Glucagon for Injection (Eli Lilly) (cost is $300.00)

    GlucaGEN hypokit for Injection (NovoNordisk) Glucagon Emergency kit was approved in September 1998. The powder in vial needs to be reconstituted and yields a dose (adult) of 1mg SC, IM or IM. The pediatric dose for a child under 20kg= .5mg
    • Inject glucagon into the individual's buttock, arm or thigh, following the manufacturer's instructions.
    • When the individual regains consciousness (usually in 5-15 minutes), they may experience nausea and vomiting.
    • Inform provider about glucagon use to discuss hypoglycemia.
    Baqsimi ($300.00 per dose)
    is a glucagon nasal power dosed at 3mg approved by the FDA in July 2019 and marketed by Eli Lilly. Baqsimi is approved to treat severe hypoglycemia in patients with diabetes 4 and older.

    Efficacy: Baqsimi demonstrated efficacy comparable to injectable to glucagon 1mg injection. 98.9% experienced treatment success versus 100% for glucagon injection.
    Adverse effects: Aside from nausea and vomiting, nasal irritation and redness in the eyes can occur due to route of administration.
    Ease of use: Baqsimi is given on one side of the nose. It does not need to be insufflated. It is effective if a patient has nasal congestion due to cold, or if taking cold medicine. Emergency services should be called at once, and after 15 minutes another dose can be given if there is no response.

    Gvoke® ($300.00 per dose) by Xeris Pharmaceuticals
    was released this month (Sept-2019) and is the first and only premixed, pre-filled, and pre-measured liquid glucagon product, now approved for the treatment of severe hypoglycemic events among adults and pediatrics with diabetes ages two and older. Gvoke is available as a prefilled syringe as well as an autoinjector (Hypopen)

    Efficacy: Gvoke® demonstrated its ability to effectively resolve severe hypoglycemia showing 99% of adults and 100% of children achieved treatment success, which occurred in less than 14 minutes.
    Packaging: Gvoke® has two pre-measured dosing options: one for adults (1 mg/0.2 mL) and one for children (0.5 mg/0.1 mL), available in one or two-device packages.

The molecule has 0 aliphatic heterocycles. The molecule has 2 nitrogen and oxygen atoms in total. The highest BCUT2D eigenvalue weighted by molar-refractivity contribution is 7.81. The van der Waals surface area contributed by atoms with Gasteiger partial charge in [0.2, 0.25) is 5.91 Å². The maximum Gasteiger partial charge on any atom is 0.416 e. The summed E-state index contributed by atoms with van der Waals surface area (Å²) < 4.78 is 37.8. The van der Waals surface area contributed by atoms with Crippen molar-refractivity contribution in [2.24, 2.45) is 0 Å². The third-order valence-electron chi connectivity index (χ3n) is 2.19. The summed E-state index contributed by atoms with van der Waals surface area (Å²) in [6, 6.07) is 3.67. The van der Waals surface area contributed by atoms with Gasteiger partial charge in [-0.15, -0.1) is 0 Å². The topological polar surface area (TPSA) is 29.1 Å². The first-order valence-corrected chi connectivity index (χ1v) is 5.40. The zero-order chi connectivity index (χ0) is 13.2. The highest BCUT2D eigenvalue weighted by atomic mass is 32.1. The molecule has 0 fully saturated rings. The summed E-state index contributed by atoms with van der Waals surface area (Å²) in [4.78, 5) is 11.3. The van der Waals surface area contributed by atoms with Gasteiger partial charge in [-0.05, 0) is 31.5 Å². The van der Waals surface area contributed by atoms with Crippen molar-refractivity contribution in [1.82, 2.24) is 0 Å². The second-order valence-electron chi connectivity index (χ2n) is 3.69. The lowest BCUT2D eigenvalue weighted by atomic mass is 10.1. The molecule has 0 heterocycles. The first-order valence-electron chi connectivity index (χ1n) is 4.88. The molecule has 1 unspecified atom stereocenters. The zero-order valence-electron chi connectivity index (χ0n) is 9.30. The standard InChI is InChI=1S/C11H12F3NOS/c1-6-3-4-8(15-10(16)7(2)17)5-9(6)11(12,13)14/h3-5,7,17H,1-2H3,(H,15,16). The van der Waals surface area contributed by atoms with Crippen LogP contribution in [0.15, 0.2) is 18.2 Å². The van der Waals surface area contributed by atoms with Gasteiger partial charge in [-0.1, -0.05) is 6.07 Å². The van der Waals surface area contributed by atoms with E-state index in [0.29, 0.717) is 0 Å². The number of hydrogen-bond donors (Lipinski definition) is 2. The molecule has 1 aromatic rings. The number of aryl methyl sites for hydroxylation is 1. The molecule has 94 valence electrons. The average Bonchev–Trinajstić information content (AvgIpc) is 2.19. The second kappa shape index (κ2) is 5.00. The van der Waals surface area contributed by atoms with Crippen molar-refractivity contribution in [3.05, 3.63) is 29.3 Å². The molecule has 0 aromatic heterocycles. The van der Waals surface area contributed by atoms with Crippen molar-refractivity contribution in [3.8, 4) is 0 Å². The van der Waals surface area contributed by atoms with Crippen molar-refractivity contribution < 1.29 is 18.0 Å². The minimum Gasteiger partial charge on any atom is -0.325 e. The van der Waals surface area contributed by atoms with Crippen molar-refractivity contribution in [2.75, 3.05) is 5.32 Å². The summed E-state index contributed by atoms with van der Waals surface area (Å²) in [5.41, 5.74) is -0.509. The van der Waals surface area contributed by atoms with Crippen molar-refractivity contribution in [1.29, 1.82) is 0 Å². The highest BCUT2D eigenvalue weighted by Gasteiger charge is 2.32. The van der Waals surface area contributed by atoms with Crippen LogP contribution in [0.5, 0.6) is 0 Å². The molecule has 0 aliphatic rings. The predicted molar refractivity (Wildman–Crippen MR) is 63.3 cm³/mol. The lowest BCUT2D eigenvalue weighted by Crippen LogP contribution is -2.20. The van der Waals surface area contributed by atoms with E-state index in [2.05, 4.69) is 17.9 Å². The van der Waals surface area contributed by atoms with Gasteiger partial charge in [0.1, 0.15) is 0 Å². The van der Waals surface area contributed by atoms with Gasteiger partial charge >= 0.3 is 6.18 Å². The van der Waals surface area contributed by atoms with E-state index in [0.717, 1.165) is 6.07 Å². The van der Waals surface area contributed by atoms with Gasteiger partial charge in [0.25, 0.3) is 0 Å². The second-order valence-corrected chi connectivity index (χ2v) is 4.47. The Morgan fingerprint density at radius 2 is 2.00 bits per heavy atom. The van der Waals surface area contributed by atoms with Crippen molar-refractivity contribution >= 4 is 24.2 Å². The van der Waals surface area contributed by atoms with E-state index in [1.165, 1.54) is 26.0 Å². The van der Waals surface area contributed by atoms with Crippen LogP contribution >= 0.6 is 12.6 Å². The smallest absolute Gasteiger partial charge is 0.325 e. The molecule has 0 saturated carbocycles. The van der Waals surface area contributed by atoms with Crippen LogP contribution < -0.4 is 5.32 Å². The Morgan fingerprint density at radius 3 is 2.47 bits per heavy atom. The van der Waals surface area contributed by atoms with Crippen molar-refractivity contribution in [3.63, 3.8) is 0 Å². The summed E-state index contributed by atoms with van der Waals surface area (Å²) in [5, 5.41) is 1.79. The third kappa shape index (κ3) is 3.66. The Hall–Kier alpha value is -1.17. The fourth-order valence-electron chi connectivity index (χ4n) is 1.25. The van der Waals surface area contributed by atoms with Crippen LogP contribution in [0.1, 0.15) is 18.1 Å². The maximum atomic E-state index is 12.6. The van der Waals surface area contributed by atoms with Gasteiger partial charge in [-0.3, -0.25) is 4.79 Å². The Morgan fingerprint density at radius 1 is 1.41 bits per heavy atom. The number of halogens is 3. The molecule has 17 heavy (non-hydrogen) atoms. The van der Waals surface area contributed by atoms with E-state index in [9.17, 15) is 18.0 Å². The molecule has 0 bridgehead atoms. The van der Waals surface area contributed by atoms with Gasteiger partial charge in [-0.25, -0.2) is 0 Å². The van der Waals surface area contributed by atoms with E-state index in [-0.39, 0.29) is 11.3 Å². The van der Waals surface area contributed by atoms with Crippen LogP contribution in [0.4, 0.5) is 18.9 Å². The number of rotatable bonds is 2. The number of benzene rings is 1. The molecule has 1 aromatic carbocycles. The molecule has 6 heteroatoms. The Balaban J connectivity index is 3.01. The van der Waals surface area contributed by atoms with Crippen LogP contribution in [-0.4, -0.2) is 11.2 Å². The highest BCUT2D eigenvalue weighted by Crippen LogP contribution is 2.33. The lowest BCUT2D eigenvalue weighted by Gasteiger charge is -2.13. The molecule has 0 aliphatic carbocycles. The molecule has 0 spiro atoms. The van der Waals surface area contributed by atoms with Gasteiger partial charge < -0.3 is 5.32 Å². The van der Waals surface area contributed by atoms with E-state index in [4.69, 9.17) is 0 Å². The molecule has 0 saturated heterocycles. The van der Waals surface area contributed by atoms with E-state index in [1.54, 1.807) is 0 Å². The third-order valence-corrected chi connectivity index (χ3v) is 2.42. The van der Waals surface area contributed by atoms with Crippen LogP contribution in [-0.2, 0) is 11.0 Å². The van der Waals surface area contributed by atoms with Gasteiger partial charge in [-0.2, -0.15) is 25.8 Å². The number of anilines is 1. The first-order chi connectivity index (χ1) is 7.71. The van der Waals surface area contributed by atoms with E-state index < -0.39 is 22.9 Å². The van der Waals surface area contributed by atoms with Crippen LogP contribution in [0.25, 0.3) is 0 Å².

Ease of use: In usability studies, 99% of people were able to successfully administer a full dose of Gvoke in a simulated emergency setting

    About three years ago I attended a drug company promotional dinner for an insulin product. The chief of Endocrinology at Geisinger Dr Rick Sunderlin did an awesome presentation. After his brilliant lecture on basal insulin, I asked this question of the manufacturer “When are you going to develop an autoinjector for glucagon?”

    The manufacturer recently developed an auto injector for naloxone to complement their epinephrine auto injector. I said to the sales representatives “think about it, when a person needs to utilize an epinephrine pen, they are usually able to self-administer the dose. When a Type-1 diabetic needs a dose of glucagon they are unable to swallow and could be having seizures. The caregiver would be the one to administer glucagon and the only available devices are so cumbersome.”

    Dr Sunderlin looked at the representatives and said, “I never thought about that, your company should get working on that immediately!” So, my many years of complaining about an easy to use glucagon device has come to an end. I am thrilled with Eli Lilly and Xeris for making these life-saving drugs available to our diabetic population at a price that matches the cumbersome glucagon emergency kit.

    I don’t say it often, but “well done drug companies.”

    Have a great day on the bench!!

    Is NPH a reasonable choice to hold costs down??

    NPH --soon to be 70 years old... does it have a place in diabetes management??

    NPH “Neutral Protamine Hagedorn” as we mentioned in the history of insulin is regular insulin that is matched molecule for molecule with the protein protamine. Protamine is a protein used in the hospitals to reverse excessive bleeding caused by heparin. The first commercially available NPH was available in 1950. The human insulin formulations became available in the early 1980’s.

    Humulin-N® or Novolin -N® U-100 (isophane insulin) has an onset of action= 1.5-4 hours, with a peak between 4-12 hours. NPH insulin has a duration of action of 24 hours.

    • The type of insulin (basal or prandial) does not appear to affect cardiovascular outcomes, according to the HEART2D trial. (source: https://www.ncbi.nlm.nih.gov/pubmed/19246588)